Journal of Clinical Ophthalmology

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Commentary - Journal of Clinical Ophthalmology (2021) Volume 5, Issue 5

A brief note on Femtosecond laser-assisted cataract surgery

Ahmed H Assaf*

Department of Ophthalmology, Ain Shams University, Cairo, Egypt

Corresponding Author:
Dr. Ahmed H Assaf
Department of Ophthalmology
Ain Shams University Cairo, Egypt E-mail: [email protected]

Accepted on 20 September, 2021

Citation: Assaf AH. A brief note on femtosecond laser-assisted cataract surgery. J Clin Ophthalmol. 2021;5(5):460.

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Abstract

Femtosecond Laser-Assisted Cataract Surgery (FLACS) is an advanced modality for cataract surgery. Its advantage in cataract surgery in terms of reduction of ultrasound power is controversial. We believe this controversy is due to different techniques and different nuclear densities included in the studies. Our study evaluated the Effective Phacoemulsification Time (EPT) during phacoemulsification with or without Femtosecond laser technology in different nuclear densities. The study comprised two main groups: Conventional phacoemulsification and FLACS groups. We stratified all eyes included in the study into soft and hard cataracts, and we employed the vertical quick chop technique for nucleus disassembly in all cases. In the FLACS group, we used sextans in addition to 350 microns grid softening

Description

Femtosecond Laser-Assisted Cataract Surgery (FLACS) is an advanced modality for cataract surgery. Its advantage in cataract surgery in terms of reduction of ultrasound power is controversial. We believe this controversy is due to different techniques and different nuclear densities included in the studies. Our study evaluated the Effective Phacoemulsification Time (EPT) during phacoemulsification with or without Femtosecond laser technology in different nuclear densities. The study comprised two main groups: Conventional phacoemulsification and FLACS groups. We stratified all eyes included in the study into soft and hard cataracts, and we employed the vertical quick chop technique for nucleus disassembly in all cases. In the FLACS group, we used sextans in addition to 350 microns grid softening. We found a significant reduction of EPT in hard cataracts, which is most prominent in medium-density nuclear cataracts of N3+ (LOCS III). In cataracts of N1, the reduction was not statistically significant. This could be attributed to the fact that the N1 cataracts are already soft and require a low ultrasound for emulsification. Therefore, additional segmentation and femtosecond laser softening did not add a significant reduction of EPT. Consequently, the EPT in conventional phacoemulsification and EPT groups were comparable in soft cataracts.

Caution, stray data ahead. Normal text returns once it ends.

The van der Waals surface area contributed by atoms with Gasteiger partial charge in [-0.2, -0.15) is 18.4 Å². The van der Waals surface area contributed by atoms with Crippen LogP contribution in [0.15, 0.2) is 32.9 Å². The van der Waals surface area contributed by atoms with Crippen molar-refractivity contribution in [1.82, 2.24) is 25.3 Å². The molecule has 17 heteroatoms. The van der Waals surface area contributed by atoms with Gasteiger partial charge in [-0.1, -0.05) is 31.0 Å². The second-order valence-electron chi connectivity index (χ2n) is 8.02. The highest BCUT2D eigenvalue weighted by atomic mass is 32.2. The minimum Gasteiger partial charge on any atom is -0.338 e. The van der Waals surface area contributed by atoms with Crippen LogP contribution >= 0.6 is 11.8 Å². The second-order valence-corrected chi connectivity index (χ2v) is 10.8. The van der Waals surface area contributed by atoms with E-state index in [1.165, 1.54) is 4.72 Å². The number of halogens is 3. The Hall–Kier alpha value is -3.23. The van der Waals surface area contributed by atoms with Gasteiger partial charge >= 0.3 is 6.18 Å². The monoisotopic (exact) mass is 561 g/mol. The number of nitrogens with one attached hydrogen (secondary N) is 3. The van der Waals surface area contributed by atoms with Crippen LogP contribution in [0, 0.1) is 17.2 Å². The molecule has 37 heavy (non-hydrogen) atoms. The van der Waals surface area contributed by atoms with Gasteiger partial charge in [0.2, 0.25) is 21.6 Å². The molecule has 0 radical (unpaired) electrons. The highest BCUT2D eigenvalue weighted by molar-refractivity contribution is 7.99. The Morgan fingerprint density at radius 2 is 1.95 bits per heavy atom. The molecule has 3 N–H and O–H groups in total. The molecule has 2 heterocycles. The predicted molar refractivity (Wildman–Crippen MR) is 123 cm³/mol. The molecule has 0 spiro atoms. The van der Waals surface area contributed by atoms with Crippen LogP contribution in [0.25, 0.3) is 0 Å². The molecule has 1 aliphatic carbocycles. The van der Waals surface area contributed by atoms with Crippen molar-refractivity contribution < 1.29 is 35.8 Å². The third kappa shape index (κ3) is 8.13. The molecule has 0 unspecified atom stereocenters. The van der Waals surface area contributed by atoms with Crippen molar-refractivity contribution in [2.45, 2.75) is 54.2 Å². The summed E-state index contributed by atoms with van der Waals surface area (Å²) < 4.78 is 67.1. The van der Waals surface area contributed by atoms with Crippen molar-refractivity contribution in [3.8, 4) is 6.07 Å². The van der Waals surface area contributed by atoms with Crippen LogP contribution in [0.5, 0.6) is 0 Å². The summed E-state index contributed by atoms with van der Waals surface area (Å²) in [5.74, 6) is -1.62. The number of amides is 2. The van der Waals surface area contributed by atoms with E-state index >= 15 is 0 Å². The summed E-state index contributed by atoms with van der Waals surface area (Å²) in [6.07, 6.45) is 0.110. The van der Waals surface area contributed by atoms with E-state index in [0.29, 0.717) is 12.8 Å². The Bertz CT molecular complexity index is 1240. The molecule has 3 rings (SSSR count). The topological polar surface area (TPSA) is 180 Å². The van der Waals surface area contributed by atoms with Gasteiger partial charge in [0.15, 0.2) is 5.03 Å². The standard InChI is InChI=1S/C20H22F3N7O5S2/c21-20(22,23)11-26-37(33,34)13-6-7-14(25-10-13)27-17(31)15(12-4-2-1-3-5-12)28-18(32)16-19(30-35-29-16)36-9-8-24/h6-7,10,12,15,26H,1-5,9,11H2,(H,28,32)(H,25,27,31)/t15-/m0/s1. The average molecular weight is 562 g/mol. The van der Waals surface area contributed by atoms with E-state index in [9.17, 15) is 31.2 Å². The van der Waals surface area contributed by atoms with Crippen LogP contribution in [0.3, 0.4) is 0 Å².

We found that softening effect is more profound in the medium-density cataract of N3+, making the EPT significantly less than the traditional phacoemulsification group.

On the other end of the spectrum of nuclear density of N5+, we found EPT reduction in this subgroup was insignificant. We found that the dense brunescent lens opacity of N5+ impeded femtosecond-laser energy to reach the deeper layer of the nucleus.

Hence, we found laser patterns of softening seen in superficial layers of the nucleus only. Moreover, we did not have a complete segmentation in any eye despite increasing the rate of segmentation repetition up to 6 times. This can be credited to two factors. The first is that laser energy failed to reach the posterior layers of the nucleus for efficient cracking. The second factor is that Catalyst laser precision platform cannot extend the laser farther than 500 mm off the determined posterior capsule, leaving a dense epinuclear posterior sheet not touched by the laser. Hence, a mechanical chopping-like chop technique was utilized in this subgroup of brunescent cataracts with comparable ultrasound energy between FLACS and conventional groups. Probably, a significant reduction of effective phacoemulsification time in favor of FLACS would have been expected if the divide and conquer technique was applied.

Good to mention that FLACS has some limitations including high cost of procedure besides that it needs a cooperative patient. However, it is still beneficial to both the patient and surgeon for a better postoperative outcome.

Our recommendations are as follows; firstly, FLACS is of choice, whatever the nuclear density is, if premium intraocular lenses are to be implanted to achieve better centration in the capsular bag. Secondly, if ultrasound reduction is the main goal as in cases of low corneal endothelial cell count, FLACS will be superior to conventional phacoemulsification in case of medium nuclear density cataracts only, as long as the quick chop technique will be implemented.

Conclusion

We concluded that FLACS is not superior to quick chop phacoemulsification in reducing EPT except for medium nuclear cataracts. However, FLACS has advantages like better centration and sizing of capsulotomy, nailing a low amount of corneal astigmatism by precise astigmatic keratotomy.

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